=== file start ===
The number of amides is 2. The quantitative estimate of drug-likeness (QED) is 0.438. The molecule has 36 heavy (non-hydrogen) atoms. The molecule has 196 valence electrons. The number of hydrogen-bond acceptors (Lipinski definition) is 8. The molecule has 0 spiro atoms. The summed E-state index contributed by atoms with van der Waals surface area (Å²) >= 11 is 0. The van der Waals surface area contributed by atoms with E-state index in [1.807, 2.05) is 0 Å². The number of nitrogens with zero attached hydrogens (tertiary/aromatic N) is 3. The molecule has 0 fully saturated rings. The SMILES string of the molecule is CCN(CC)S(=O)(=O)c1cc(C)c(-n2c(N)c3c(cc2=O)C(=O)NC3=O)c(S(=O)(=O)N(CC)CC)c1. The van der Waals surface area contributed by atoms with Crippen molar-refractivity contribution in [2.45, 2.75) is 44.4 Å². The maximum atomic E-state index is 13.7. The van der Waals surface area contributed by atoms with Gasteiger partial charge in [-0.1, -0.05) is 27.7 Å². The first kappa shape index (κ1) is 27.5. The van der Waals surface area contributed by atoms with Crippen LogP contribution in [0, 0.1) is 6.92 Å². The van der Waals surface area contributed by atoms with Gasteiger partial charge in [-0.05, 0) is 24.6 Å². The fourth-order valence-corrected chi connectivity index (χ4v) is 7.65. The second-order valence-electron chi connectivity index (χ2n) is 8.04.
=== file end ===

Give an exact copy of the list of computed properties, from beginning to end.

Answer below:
The number of amides is 2. The quantitative estimate of drug-likeness (QED) is 0.438. The molecule has 36 heavy (non-hydrogen) atoms. The molecule has 196 valence electrons. The number of hydrogen-bond acceptors (Lipinski definition) is 8. The molecule has 0 spiro atoms. The summed E-state index contributed by atoms with van der Waals surface area (Å²) >= 11 is 0. The van der Waals surface area contributed by atoms with E-state index in [1.807, 2.05) is 0 Å². The number of nitrogens with zero attached hydrogens (tertiary/aromatic N) is 3. The molecule has 0 fully saturated rings. The SMILES string of the molecule is CCN(CC)S(=O)(=O)c1cc(C)c(-n2c(N)c3c(cc2=O)C(=O)NC3=O)c(S(=O)(=O)N(CC)CC)c1. The van der Waals surface area contributed by atoms with Crippen molar-refractivity contribution in [2.45, 2.75) is 44.4 Å². The maximum atomic E-state index is 13.7. The van der Waals surface area contributed by atoms with Gasteiger partial charge in [-0.1, -0.05) is 27.7 Å². The first kappa shape index (κ1) is 27.5. The van der Waals surface area contributed by atoms with Crippen LogP contribution in [0, 0.1) is 6.92 Å². The van der Waals surface area contributed by atoms with Gasteiger partial charge in [-0.05, 0) is 24.6 Å². The fourth-order valence-corrected chi connectivity index (χ4v) is 7.65. The second-order valence-electron chi connectivity index (χ2n) is 8.04.